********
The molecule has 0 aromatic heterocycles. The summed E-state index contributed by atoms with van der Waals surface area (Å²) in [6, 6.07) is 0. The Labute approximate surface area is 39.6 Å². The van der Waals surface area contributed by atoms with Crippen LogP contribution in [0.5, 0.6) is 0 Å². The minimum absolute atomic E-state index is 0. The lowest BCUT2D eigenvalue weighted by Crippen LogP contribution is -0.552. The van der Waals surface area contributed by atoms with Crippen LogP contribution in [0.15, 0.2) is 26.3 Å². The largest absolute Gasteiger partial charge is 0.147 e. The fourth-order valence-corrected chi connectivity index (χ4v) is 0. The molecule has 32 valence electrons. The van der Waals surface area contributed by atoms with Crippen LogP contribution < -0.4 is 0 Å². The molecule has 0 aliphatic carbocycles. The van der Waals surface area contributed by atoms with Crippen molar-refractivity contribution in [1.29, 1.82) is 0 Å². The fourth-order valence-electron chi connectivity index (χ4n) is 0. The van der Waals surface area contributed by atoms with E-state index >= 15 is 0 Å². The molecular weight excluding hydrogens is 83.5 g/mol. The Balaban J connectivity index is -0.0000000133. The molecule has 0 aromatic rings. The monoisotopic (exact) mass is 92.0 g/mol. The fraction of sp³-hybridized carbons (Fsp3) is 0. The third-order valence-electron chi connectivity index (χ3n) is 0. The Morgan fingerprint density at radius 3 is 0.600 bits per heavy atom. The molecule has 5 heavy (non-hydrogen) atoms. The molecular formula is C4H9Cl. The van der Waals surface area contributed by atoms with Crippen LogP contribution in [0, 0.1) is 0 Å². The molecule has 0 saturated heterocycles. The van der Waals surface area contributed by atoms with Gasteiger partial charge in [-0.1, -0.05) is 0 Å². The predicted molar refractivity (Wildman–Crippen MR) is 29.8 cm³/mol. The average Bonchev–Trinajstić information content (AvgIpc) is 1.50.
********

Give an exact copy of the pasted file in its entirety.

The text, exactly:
The molecule has 0 aromatic heterocycles. The summed E-state index contributed by atoms with van der Waals surface area (Å²) in [6, 6.07) is 0. The Labute approximate surface area is 39.6 Å². The van der Waals surface area contributed by atoms with Crippen LogP contribution in [0.5, 0.6) is 0 Å². The minimum absolute atomic E-state index is 0. The lowest BCUT2D eigenvalue weighted by Crippen LogP contribution is -0.552. The van der Waals surface area contributed by atoms with Crippen LogP contribution in [0.15, 0.2) is 26.3 Å². The largest absolute Gasteiger partial charge is 0.147 e. The fourth-order valence-corrected chi connectivity index (χ4v) is 0. The molecule has 32 valence electrons. The van der Waals surface area contributed by atoms with Crippen LogP contribution < -0.4 is 0 Å². The molecule has 0 aliphatic carbocycles. The van der Waals surface area contributed by atoms with Crippen molar-refractivity contribution in [1.29, 1.82) is 0 Å². The fourth-order valence-electron chi connectivity index (χ4n) is 0. The van der Waals surface area contributed by atoms with E-state index >= 15 is 0 Å². The molecular weight excluding hydrogens is 83.5 g/mol. The Balaban J connectivity index is -0.0000000133. The molecule has 0 aromatic rings. The monoisotopic (exact) mass is 92.0 g/mol. The fraction of sp³-hybridized carbons (Fsp3) is 0. The third-order valence-electron chi connectivity index (χ3n) is 0. The Morgan fingerprint density at radius 3 is 0.600 bits per heavy atom. The molecule has 5 heavy (non-hydrogen) atoms. The molecular formula is C4H9Cl. The van der Waals surface area contributed by atoms with Crippen LogP contribution in [0, 0.1) is 0 Å². The molecule has 0 saturated heterocycles. The van der Waals surface area contributed by atoms with Gasteiger partial charge in [-0.1, -0.05) is 0 Å². The predicted molar refractivity (Wildman–Crippen MR) is 29.8 cm³/mol. The average Bonchev–Trinajstić information content (AvgIpc) is 1.50.